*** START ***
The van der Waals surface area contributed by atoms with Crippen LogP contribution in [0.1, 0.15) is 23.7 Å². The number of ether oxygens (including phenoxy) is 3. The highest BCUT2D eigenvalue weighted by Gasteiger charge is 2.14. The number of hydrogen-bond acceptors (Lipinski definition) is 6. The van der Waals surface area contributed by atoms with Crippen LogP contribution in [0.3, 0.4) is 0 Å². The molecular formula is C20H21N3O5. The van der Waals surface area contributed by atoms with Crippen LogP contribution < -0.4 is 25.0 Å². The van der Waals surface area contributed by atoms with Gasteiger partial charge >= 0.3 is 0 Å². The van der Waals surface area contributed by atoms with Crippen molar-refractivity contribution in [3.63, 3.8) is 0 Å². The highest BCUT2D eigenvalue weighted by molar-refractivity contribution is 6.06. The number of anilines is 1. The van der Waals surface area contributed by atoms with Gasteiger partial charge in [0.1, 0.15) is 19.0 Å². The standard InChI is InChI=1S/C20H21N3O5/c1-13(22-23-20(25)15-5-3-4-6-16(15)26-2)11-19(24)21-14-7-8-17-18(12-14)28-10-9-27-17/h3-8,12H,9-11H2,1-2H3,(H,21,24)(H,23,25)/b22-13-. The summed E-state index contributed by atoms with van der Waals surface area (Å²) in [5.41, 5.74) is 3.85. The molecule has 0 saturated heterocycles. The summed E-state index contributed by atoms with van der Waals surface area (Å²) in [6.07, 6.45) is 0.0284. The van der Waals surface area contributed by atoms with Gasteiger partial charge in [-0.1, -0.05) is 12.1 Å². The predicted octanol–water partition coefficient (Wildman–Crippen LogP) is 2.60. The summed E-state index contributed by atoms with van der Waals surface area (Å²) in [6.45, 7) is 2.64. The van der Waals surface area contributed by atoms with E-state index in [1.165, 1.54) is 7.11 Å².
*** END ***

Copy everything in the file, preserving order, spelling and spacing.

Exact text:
The van der Waals surface area contributed by atoms with Crippen LogP contribution in [0.1, 0.15) is 23.7 Å². The number of ether oxygens (including phenoxy) is 3. The highest BCUT2D eigenvalue weighted by Gasteiger charge is 2.14. The number of hydrogen-bond acceptors (Lipinski definition) is 6. The van der Waals surface area contributed by atoms with Crippen LogP contribution in [0.3, 0.4) is 0 Å². The molecular formula is C20H21N3O5. The van der Waals surface area contributed by atoms with Crippen LogP contribution < -0.4 is 25.0 Å². The van der Waals surface area contributed by atoms with Gasteiger partial charge >= 0.3 is 0 Å². The van der Waals surface area contributed by atoms with Crippen molar-refractivity contribution in [3.63, 3.8) is 0 Å². The highest BCUT2D eigenvalue weighted by molar-refractivity contribution is 6.06. The number of anilines is 1. The van der Waals surface area contributed by atoms with Gasteiger partial charge in [0.1, 0.15) is 19.0 Å². The standard InChI is InChI=1S/C20H21N3O5/c1-13(22-23-20(25)15-5-3-4-6-16(15)26-2)11-19(24)21-14-7-8-17-18(12-14)28-10-9-27-17/h3-8,12H,9-11H2,1-2H3,(H,21,24)(H,23,25)/b22-13-. The summed E-state index contributed by atoms with van der Waals surface area (Å²) in [5.41, 5.74) is 3.85. The molecule has 0 saturated heterocycles. The summed E-state index contributed by atoms with van der Waals surface area (Å²) in [6.07, 6.45) is 0.0284. The van der Waals surface area contributed by atoms with Gasteiger partial charge in [-0.1, -0.05) is 12.1 Å². The predicted octanol–water partition coefficient (Wildman–Crippen LogP) is 2.60. The summed E-state index contributed by atoms with van der Waals surface area (Å²) in [6.45, 7) is 2.64. The van der Waals surface area contributed by atoms with E-state index in [1.165, 1.54) is 7.11 Å².